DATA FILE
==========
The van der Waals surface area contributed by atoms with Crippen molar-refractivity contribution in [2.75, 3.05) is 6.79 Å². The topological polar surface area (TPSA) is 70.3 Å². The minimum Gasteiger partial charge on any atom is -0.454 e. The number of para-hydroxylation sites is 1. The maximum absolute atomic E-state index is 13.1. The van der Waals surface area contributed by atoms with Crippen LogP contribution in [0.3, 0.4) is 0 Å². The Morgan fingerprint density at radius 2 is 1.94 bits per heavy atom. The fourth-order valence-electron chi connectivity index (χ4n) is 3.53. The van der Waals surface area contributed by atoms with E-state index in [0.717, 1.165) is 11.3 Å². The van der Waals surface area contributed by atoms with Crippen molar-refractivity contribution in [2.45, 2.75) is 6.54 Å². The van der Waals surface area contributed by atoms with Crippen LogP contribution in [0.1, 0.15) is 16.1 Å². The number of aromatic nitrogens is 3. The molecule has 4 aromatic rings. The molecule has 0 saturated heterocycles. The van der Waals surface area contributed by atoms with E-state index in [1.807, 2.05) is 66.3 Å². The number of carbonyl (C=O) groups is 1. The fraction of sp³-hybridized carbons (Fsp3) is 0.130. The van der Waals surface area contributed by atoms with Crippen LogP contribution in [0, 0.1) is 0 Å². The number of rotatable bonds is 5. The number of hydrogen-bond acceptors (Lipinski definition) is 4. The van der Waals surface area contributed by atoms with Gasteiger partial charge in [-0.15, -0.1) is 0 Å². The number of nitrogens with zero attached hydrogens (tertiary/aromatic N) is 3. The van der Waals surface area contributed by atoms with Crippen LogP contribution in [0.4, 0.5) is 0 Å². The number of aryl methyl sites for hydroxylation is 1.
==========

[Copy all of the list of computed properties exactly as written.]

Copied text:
The van der Waals surface area contributed by atoms with Crippen molar-refractivity contribution in [2.75, 3.05) is 6.79 Å². The topological polar surface area (TPSA) is 70.3 Å². The minimum Gasteiger partial charge on any atom is -0.454 e. The number of para-hydroxylation sites is 1. The maximum absolute atomic E-state index is 13.1. The van der Waals surface area contributed by atoms with Crippen LogP contribution in [0.3, 0.4) is 0 Å². The Morgan fingerprint density at radius 2 is 1.94 bits per heavy atom. The fourth-order valence-electron chi connectivity index (χ4n) is 3.53. The van der Waals surface area contributed by atoms with E-state index in [0.717, 1.165) is 11.3 Å². The van der Waals surface area contributed by atoms with Crippen molar-refractivity contribution in [2.45, 2.75) is 6.54 Å². The van der Waals surface area contributed by atoms with Crippen LogP contribution in [0.1, 0.15) is 16.1 Å². The number of aromatic nitrogens is 3. The molecule has 4 aromatic rings. The molecule has 0 saturated heterocycles. The van der Waals surface area contributed by atoms with E-state index in [1.807, 2.05) is 66.3 Å². The number of carbonyl (C=O) groups is 1. The fraction of sp³-hybridized carbons (Fsp3) is 0.130. The van der Waals surface area contributed by atoms with Crippen LogP contribution in [0, 0.1) is 0 Å². The number of rotatable bonds is 5. The number of hydrogen-bond acceptors (Lipinski definition) is 4. The van der Waals surface area contributed by atoms with Gasteiger partial charge in [-0.15, -0.1) is 0 Å². The number of nitrogens with zero attached hydrogens (tertiary/aromatic N) is 3. The van der Waals surface area contributed by atoms with Crippen LogP contribution in [0.4, 0.5) is 0 Å². The number of aryl methyl sites for hydroxylation is 1.